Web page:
Analyzers convert text into tokens. When indexing documents the tokens are created and stored in indexes as n-grams. When a query is made against an index on a field the query text is converted into tokens by the same analyzer and used to look up that index. It can get a bit more complex than that but that’s basically what happens.
There are three standard analyzer types. We can also create custom analyzers for specific field types or custom implementations.
Standard Lucene: breaks text into tokens following the Unicode Consortium text segmentation rules, then converts all characters to their lower-case form. We use this for data fields in formal documents.
Language-specific Lucene: extends the standard analyzers adding language-specific transforms, usually including stemming. Azure Search currently provides 35 language-specific analyzers. The English Lucene analyser removes possessives (trailing 's) from words, applies stemming as per Porter Stemming algorithm, and removes English stop words.
Language-specific Microsoft: performs lemmatization instead of stemming to find the base form of words in the target language (the lemma). Azure Search provides 50 language-specific analyzers originally developed for Microsoft Office and Bing. These use Natural Language Processing (NLP) tools to create ‘better’ tokens. Lemmatizing involves the use of a dictionary/vocabulary and morphological analysis (parts of speech and context) of words. It does more work so indexing takes longer than a stemming analyser, but with Azure Search we have effectively unlimited computational resources so in Unearth we use the Microsoft language-specific analyzers for all fields that contain human language.
Custom Analyzers: We can use these to do magic. If for example, in a custom implementation, we know that a field in a particular document type contains part numbers we could create a custom analyser that would look up the part numbers while they are being tokenized and store the part numbers and the part names in the index as n-grams. So, if you searched for ‘Widget’ you would get hits on ‘Big Widget’, ‘Little Widget’ and the part numbers for both.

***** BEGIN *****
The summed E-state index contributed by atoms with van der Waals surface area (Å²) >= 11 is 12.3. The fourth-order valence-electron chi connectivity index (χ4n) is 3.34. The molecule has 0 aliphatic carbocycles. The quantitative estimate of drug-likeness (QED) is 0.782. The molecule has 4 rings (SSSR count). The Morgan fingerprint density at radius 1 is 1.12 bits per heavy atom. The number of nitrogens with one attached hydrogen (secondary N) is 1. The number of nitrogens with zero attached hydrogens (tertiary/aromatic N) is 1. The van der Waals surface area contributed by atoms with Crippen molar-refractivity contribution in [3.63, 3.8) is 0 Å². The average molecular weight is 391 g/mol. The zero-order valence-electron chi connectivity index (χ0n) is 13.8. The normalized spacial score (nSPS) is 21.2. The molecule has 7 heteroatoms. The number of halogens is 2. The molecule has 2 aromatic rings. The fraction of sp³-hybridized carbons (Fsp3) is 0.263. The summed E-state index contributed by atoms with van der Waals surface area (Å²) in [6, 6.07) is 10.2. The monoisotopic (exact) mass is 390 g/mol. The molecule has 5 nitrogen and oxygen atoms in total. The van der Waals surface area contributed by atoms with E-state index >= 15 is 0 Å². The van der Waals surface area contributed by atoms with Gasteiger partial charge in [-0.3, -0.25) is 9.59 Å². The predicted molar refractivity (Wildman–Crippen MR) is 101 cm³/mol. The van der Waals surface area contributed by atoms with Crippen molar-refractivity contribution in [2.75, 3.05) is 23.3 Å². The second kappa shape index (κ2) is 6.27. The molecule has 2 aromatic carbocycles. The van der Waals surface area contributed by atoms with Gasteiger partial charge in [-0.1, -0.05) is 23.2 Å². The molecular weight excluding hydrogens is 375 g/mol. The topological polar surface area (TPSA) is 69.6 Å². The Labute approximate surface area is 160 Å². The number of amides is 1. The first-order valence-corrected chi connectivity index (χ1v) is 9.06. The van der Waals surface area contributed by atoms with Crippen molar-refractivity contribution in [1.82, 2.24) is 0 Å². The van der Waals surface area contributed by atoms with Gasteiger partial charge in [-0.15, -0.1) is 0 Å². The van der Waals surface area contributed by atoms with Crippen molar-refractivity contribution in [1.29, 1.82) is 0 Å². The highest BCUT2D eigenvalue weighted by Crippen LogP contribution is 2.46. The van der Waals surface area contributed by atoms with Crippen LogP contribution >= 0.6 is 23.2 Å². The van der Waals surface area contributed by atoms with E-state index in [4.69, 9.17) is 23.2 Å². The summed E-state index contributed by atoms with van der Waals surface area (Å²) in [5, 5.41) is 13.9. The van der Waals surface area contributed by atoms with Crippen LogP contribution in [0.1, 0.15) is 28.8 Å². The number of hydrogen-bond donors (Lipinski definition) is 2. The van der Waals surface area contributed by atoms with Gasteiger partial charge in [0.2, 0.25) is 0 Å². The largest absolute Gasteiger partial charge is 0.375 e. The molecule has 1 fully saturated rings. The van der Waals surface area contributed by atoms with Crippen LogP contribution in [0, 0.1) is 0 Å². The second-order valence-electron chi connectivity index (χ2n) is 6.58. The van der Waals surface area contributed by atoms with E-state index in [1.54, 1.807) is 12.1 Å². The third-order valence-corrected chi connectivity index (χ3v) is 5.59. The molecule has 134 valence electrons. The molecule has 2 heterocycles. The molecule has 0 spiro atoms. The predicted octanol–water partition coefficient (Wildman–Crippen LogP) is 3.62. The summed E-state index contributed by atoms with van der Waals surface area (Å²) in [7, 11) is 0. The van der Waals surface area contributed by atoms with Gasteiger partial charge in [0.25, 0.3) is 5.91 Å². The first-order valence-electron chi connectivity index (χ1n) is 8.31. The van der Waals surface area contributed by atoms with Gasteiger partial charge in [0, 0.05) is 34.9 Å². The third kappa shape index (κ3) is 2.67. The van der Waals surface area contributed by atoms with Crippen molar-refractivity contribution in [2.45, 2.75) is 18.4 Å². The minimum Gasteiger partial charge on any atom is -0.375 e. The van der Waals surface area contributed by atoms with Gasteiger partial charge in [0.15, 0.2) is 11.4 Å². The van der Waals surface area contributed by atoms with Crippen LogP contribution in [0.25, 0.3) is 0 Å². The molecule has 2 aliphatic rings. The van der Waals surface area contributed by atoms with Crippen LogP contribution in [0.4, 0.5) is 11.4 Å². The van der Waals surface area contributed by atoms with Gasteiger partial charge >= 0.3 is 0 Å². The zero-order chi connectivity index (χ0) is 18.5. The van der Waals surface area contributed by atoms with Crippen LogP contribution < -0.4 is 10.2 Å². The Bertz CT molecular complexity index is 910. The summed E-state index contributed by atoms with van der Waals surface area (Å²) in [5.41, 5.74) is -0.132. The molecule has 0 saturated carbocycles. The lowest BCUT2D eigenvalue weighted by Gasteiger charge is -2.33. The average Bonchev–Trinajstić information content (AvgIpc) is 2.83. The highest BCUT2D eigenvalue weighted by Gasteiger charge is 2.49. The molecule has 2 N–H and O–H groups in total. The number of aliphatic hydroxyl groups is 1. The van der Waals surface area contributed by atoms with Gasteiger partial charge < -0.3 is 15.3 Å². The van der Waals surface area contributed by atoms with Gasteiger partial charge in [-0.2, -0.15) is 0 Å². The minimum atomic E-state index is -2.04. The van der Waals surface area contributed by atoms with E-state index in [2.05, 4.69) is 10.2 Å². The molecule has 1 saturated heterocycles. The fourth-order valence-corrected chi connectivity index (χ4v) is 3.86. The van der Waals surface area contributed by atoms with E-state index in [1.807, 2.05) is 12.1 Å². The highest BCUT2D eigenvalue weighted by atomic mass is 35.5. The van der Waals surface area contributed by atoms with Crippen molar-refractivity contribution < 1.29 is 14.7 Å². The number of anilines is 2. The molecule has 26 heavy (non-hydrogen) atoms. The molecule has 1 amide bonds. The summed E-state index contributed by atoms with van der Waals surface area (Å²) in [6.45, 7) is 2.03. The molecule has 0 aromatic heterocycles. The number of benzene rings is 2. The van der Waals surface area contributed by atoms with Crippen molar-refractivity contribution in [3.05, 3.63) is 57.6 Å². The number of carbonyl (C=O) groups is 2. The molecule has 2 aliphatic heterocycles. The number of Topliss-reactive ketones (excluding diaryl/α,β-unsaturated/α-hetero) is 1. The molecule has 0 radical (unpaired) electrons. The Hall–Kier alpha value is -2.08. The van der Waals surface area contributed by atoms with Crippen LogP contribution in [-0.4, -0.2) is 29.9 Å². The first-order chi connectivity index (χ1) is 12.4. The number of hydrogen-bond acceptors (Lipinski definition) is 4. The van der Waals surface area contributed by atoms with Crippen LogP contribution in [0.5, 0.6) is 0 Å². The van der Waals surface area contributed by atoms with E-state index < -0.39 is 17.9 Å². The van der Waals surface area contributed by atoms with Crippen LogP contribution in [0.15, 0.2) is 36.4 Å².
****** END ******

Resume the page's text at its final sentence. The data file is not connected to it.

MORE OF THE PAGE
The demo shows the difference between the 3 different standard analyser types in Azure Search. We have indexed some well-known (now public domain) English language texts with the standard Lucene, English Lucene, and English Microsoft analyzers. Each search is performed on all three indexes and the results presented in score order (best score first).
|Standard Lucene:||352 hits||- fails to find possessives (alice’s).|
|English Lucene:||360 hits||- stems to ‘alic’, removes possessives and searches for ‘alic’.|
|English Microsoft:||360 hits||- knows ‘alice’ is a noun, removes possessives, searches for ‘alice’.|
|Standard Lucene:||11 hits||- just looks for ‘thinking’.|
|English Lucene:||60 hits||- stems to ‘think’ and searches for ‘think’. Finds ‘thinking’, ‘thinks’, ‘think!’.|
|English Microsoft:||130 hits||- knows ‘thinking’ may be an adjective or a noun, knows it’s closely related synonyms in each of its usages. Finds ‘think’, 'think!', 'thinks', ‘thinking’ and ‘thought’.|
Mouse over the nn hits badges for a breakdown of the terms found. Note that the numbers won't always add up because 'hits' means sentences found - 1 sentence can contain multiple terms.